Tax and benefit changes announced by the Chancellor in his 2012 Autumn Statement will mean an extra 200,000 children living in poverty by 2017-18, according to a new analysis from the Institute for Public Policy Research think tank.
The Autumn Statement announced several important changes to the tax and benefit system from April 2013 – including a higher personal tax allowance and a 1 per cent cap, for three years, on the annual uprating of most working-age benefits and tax credits.
- The amount of real-terms support given to low-income families will fall significantly as a result of the changes, pushing many families and children into relative poverty. The numbers of children, adults and households in poverty will all rise by 200,000 by 2017-18.
- Reforms to personal taxes will provide the greatest benefit to those on middle incomes: even so, they will not reverse the impact of real cuts to benefits/tax credits.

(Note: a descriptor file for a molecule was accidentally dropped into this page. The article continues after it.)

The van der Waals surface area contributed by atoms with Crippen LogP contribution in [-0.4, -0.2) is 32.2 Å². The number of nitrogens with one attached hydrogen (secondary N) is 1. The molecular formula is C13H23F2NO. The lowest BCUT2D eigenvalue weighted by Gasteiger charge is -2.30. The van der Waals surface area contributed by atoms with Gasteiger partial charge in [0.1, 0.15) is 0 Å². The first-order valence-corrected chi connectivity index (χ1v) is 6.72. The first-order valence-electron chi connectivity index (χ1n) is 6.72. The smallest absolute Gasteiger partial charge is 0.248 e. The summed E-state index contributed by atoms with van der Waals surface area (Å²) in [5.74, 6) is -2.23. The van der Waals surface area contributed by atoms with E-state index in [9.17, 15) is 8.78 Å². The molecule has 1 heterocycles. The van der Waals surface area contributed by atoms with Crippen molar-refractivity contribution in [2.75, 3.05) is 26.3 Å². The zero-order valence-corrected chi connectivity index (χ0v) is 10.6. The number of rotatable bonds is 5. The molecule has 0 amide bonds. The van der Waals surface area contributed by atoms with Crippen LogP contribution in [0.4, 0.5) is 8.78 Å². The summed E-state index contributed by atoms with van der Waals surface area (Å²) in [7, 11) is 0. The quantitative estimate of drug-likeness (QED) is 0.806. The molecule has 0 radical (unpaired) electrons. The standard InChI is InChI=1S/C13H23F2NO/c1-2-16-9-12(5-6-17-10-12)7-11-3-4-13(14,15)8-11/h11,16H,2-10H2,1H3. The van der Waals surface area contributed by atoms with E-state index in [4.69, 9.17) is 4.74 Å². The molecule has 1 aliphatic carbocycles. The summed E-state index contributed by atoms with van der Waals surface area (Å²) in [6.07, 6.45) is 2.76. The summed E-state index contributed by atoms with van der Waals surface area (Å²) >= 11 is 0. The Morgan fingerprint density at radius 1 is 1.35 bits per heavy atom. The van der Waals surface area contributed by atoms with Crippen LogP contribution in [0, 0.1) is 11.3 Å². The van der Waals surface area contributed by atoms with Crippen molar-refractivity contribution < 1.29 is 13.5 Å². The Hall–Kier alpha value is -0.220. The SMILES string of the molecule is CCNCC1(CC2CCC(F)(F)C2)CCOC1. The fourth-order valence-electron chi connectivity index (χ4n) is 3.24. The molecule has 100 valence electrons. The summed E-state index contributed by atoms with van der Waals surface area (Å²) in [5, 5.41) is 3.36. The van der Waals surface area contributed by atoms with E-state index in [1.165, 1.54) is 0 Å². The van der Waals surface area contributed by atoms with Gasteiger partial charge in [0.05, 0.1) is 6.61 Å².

- The combined changes to taxes and benefits will have the greatest impact on those people who are out of work, who will see their incomes fall on average by 0.44 per cent. But in cash terms, families who are in work will lose more – an average of £1.50 a week, compared with £1.37 for families out of work.
Source: Spencer Thompson, Analysis of Tax and Benefit Changes in the Autumn Statement, Institute for Public Policy Research